It's December, which means many baseball fans are following along with the Hall of Fame ballot tracker, wondering which players will end up being memorialized in the plaque room in Cooperstown.
Personally, I gave up caring about it a while back. It's a bit of a mockery of itself at this point, with some of the greatest players in baseball history being left out of the hall, while many liars and cheats have already been enshrined.
Bud Selig, MLB's commissioner before Rob Manfred, was elected to the hall in 2017. Selig was a primary belligerent in the collusion scheme of the 1980's that ended in an arbitrator awarding MLB players nearly $300 million in damages. His actions as acting commissioner in the early 1990's led to the labor battles, a lost World Series in 1994, and further strike in 1995.
His inclusion in the Hall of Fame makes the entire process a bit of a joke, and that's before considering the fully qualified guys who have been ignored by the voters based on circumstantial evidence and subjective opinion.
Regardless, it's still funny to see some of the ballots that come through. Ryan Thibodeaux and his team have built the Hall of Fame tracker, which has become essential for fans who want to stay up to date on the progress and their favorite players' chances of getting in. You can visit the site here.
One of the most recent ballots to come in was from Marcos Breton, currently an opinion editor for the Sacramento Bee. Breton voted for just two players, Adrian Beltre and Carlos Beltran. Now, these guys vote however they want to, and that's fine. But after getting some pushback on his ballot, Breton followed it up with this tweet.
Seems Breton couldn't handle the heat, despite clearly wanting to make a statement with his choices. The year prior, Breton's ballot looked a little different. He did not vote for Beltran last year, but he did vote for Andruw Jones, Manny Ramirez, Alex Rodriguez, and Billy Wagner.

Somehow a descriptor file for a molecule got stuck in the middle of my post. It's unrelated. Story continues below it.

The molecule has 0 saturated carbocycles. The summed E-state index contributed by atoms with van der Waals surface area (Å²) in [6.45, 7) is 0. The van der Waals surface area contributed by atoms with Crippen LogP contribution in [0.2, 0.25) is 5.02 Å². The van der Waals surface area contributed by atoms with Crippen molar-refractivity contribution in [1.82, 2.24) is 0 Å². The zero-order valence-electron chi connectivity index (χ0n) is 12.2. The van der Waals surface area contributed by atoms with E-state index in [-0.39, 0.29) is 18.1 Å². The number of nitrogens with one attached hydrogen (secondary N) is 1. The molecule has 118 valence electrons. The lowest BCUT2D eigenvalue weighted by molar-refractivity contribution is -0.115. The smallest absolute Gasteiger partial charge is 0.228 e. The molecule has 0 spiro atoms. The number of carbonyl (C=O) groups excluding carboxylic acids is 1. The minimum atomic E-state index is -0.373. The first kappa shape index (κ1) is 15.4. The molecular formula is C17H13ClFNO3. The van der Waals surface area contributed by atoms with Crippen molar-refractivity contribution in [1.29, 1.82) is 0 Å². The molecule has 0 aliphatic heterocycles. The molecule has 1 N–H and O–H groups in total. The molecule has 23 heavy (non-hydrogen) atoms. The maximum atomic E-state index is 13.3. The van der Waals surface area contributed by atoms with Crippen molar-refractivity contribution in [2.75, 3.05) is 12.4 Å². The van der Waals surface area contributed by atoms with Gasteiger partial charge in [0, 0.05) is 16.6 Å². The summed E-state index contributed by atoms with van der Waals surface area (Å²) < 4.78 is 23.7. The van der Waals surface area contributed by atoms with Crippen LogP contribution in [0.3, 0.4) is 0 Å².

It's unclear why Breton made those changes. He hasn't given a reason why he changed his mind, just a statement that "I simply chose not to vote for them this year. There's nothing in the rules against that". Ok, sure.
But when asked why his ballot did not include Gary Sheffield, Breton replied that he may change his mind next year but did not feel Sheffield was deserving at the moment. The problem is that Sheffield won't be on the ballot next year. He's on his 10th and final year of eligibility. Now we have the problem of Breton being willfully ignorant about the process and the candidates on the ballot.
This is a prime example of why I try not to get worked up about the results of this process. Breton hasn't covered baseball in over six years. There are many more voters like him who don't cover baseball anymore but retain their voting eligibility.
The Hall of Fame has granted the power of the election to ex-reporters and people who aren't in tune with the game anymore. It is what it is, and it's not going to change. The best thing for me was to disconnect and walk away. It's not worth getting upset about, especially considering that some of the most offensive people in baseball history are memorialized in the museum while qualified players are left out because the writers didn't like them personally.
Ultimately, I'm happy when players I like get their election ceremony. But following along all winter and getting mad when old writers submit silly ballots...I just don't have the bandwidth for that. I'll just keep smirking at them and highlighting some of the dumber ones along the way.